Figure 11 shows a close-up of the DUT area. Here the length and width of the body, represented by red lines, were read off. The determined length is 1.10 m and thus roughly corresponds to the expected 1.18 m. Reading the diameter is a bit trickier. For this purpose, two parallel straight lines were drawn in symmetrically to the estimated DUT alignment so that they touch the trustworthy echoes. The width determined in this way is 35 cm and therefore corresponds very well to the expected DUT diameter of 36 cm. The accuracy of the determined contour depends on several factors, in particular on the homogeneity of the soil and how exactly the propagation speed of the medium was determined. In addition, the best 2D results are obtained when the evaluation is carried out at the depth of the DUT, since here the effects of the z-axis distortion do not occur or occur to a minimum.
The result of the 3D evaluation is shown in Fig. 12. A geometry can be recognized which resembles a capsule. Here you can see that the reconstructed geometry, like the real DUT, is aligned flat in the ground at a depth of 4 m. As with the reconstruction of the simulation data, the body is stretched along the z-axis. The measured maximum z-extension of the body is 1.3 m.
Because 6 of the 7 boreholes that contributed to the reconstruction were within a radius of 1.7 m, it could be shown that it is not advisable for identification to create boreholes that are far away from the DUT. Instead, if security allows, these should be placed in a smaller radius around the DUT. Despite the relatively low yield of useful boreholes, an object contour could still be reconstructed, with which the dimensions, orientation and general structure of the body could approximately be recognized.
The detection and subsequent disposal of non-detonated explosive devices from the times of the First and Second World Wars is a laborious and expensive task. The identification after previous detection of a buried object is a challenge here. This work deals with a contour-shaping method based on borehole ground penetration radar and enables, with the aid of a spatial runtime evaluation, both a 2-dimensional and a 3-D visualization of the buried object. First a simulation model was developed with the help of the open source software gprMax, which simulates a BHGPR measurement in inhomogeneous soil. Here it was shown that the shape and orientation of the object was reproduced well in the 2D reconstruction. The method of 3D contour shaping showed distortions in the z-direction though. A possible solution for this effect would be the development of an equalization filter or an additional measurement by a surface GPR. Nevertheless, position, alignment and general contour could also be estimated here. In the second part of the work, the procedure was applied on a BHGPR test site with a real DUT. It turned out that both 2D and 3D evaluations are possible even with a relatively small number of detected echoes. The dimensions, the orientation in the ground and the rough shape of the body could be reproduced. However, it was also shown that only boreholes with a small distance to the DUT (<1.7 m) contributed to the reconstruction. It can be concluded from this that the method presented can be used to visualize and better identify a detected buried object. For optimal results, a drill hole grid with a small distance to the object is necessary.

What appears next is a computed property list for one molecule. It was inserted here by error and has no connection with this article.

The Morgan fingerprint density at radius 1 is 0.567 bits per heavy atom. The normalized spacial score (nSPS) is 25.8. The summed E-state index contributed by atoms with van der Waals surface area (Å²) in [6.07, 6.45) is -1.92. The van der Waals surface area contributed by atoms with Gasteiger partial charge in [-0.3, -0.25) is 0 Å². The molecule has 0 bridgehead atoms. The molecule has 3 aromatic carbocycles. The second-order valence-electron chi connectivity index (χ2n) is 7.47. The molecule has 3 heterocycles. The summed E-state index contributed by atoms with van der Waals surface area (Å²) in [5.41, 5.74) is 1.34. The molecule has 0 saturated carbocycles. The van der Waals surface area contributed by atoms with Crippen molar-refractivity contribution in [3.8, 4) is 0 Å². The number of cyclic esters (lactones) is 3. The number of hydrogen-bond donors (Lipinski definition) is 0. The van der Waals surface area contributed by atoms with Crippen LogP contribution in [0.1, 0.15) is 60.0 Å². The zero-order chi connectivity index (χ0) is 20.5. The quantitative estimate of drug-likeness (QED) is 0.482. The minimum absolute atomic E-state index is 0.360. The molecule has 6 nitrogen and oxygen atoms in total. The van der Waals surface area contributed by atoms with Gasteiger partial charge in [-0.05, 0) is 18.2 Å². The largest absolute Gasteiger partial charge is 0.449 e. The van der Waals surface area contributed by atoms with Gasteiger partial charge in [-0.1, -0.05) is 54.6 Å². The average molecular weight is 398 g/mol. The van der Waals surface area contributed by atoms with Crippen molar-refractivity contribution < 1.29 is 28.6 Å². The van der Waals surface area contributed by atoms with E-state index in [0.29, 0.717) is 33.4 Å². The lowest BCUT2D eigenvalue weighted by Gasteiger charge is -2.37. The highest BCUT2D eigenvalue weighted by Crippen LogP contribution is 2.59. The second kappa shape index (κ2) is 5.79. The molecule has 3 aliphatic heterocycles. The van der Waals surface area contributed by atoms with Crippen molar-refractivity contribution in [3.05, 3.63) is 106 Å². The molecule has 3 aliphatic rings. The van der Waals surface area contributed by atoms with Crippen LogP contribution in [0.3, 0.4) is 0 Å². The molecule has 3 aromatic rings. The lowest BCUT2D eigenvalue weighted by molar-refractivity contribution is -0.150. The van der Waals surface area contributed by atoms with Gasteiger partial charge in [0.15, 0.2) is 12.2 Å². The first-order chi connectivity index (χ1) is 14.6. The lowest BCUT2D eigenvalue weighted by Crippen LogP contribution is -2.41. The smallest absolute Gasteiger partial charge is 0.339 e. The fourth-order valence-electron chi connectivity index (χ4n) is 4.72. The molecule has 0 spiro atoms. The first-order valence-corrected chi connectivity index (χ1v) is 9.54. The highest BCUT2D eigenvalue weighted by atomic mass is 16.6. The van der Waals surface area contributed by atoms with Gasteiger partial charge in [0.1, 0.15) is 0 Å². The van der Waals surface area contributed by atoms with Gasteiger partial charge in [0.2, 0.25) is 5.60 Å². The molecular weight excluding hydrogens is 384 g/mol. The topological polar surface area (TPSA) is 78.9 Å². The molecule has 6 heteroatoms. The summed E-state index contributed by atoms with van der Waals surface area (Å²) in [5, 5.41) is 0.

A publication of the evaluation script used is currently not planned. The reason for this is that the described program sequence, partly uncommented, is distributed over several scripts and the data has to be transferred manually from one script to the next. Seen in this way, the program is still all in a pre-alpha state and unsuitable for the end user. Publication may be planned for a later date, when a GUI has been created and a more automated program flow has been implemented. The algorithms have been presented in detail in previous publications. The implementation has been performed with MATLAB.
The test data have been generated with the software gprMax. The measurement data have been provided to us as confidential data. If there is interest in the data, direct contact should be made with the author to arrange copyright issues.
HG provided the central issue, conceived the idea together with CS and supervised the entire project. CS developed the concept as well as the simulation model and carried out the evaluation of the field and simulation data. All authors discussed the results and contributed to the final manuscript.
The authors declare that they have no conflict of interest.
Publisher's note: Copernicus Publications remains neutral with regard to jurisdictional claims in published maps and institutional affiliations.
This article is part of the special issue “Kleinheubacher Berichte 2020”.
We thank Sven Fisahn, for his assistance with preparing the manuscript. Furthermore we would like to thank Dirk Sonnemann (Hannover Fire Department), as well as Michael Horn (Schollenberger Kampfmittelbergung GmbH).
The publication of this article was funded by the open-access fund of Leibniz Universität Hannover.
This paper was edited by Madhu Chandra and reviewed by Emre Colak and Robert Watson.